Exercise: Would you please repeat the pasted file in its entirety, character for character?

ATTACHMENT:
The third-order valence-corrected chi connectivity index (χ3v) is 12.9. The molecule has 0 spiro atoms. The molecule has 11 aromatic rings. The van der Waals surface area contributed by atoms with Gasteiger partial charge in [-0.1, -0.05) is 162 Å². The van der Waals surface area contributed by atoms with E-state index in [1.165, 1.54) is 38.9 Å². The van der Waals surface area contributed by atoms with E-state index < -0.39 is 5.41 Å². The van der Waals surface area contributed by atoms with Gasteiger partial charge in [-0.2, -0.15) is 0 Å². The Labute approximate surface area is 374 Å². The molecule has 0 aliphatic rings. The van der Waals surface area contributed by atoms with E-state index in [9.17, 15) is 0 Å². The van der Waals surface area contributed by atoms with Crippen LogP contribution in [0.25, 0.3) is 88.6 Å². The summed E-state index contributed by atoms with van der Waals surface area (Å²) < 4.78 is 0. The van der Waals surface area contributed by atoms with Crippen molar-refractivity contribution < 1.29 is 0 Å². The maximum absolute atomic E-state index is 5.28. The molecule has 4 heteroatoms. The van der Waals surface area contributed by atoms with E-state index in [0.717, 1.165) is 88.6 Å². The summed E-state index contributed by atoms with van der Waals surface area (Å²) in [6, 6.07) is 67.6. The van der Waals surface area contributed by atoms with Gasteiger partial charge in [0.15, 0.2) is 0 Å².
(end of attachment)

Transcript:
The third-order valence-corrected chi connectivity index (χ3v) is 12.9. The molecule has 0 spiro atoms. The molecule has 11 aromatic rings. The van der Waals surface area contributed by atoms with Gasteiger partial charge in [-0.1, -0.05) is 162 Å². The van der Waals surface area contributed by atoms with E-state index in [1.165, 1.54) is 38.9 Å². The van der Waals surface area contributed by atoms with E-state index < -0.39 is 5.41 Å². The van der Waals surface area contributed by atoms with Gasteiger partial charge in [-0.2, -0.15) is 0 Å². The Labute approximate surface area is 374 Å². The molecule has 0 aliphatic rings. The van der Waals surface area contributed by atoms with E-state index in [9.17, 15) is 0 Å². The van der Waals surface area contributed by atoms with Crippen LogP contribution in [0.25, 0.3) is 88.6 Å². The summed E-state index contributed by atoms with van der Waals surface area (Å²) < 4.78 is 0. The van der Waals surface area contributed by atoms with Crippen molar-refractivity contribution < 1.29 is 0 Å². The maximum absolute atomic E-state index is 5.28. The molecule has 4 heteroatoms. The van der Waals surface area contributed by atoms with E-state index in [0.717, 1.165) is 88.6 Å². The summed E-state index contributed by atoms with van der Waals surface area (Å²) in [6, 6.07) is 67.6. The van der Waals surface area contributed by atoms with Gasteiger partial charge in [0.15, 0.2) is 0 Å².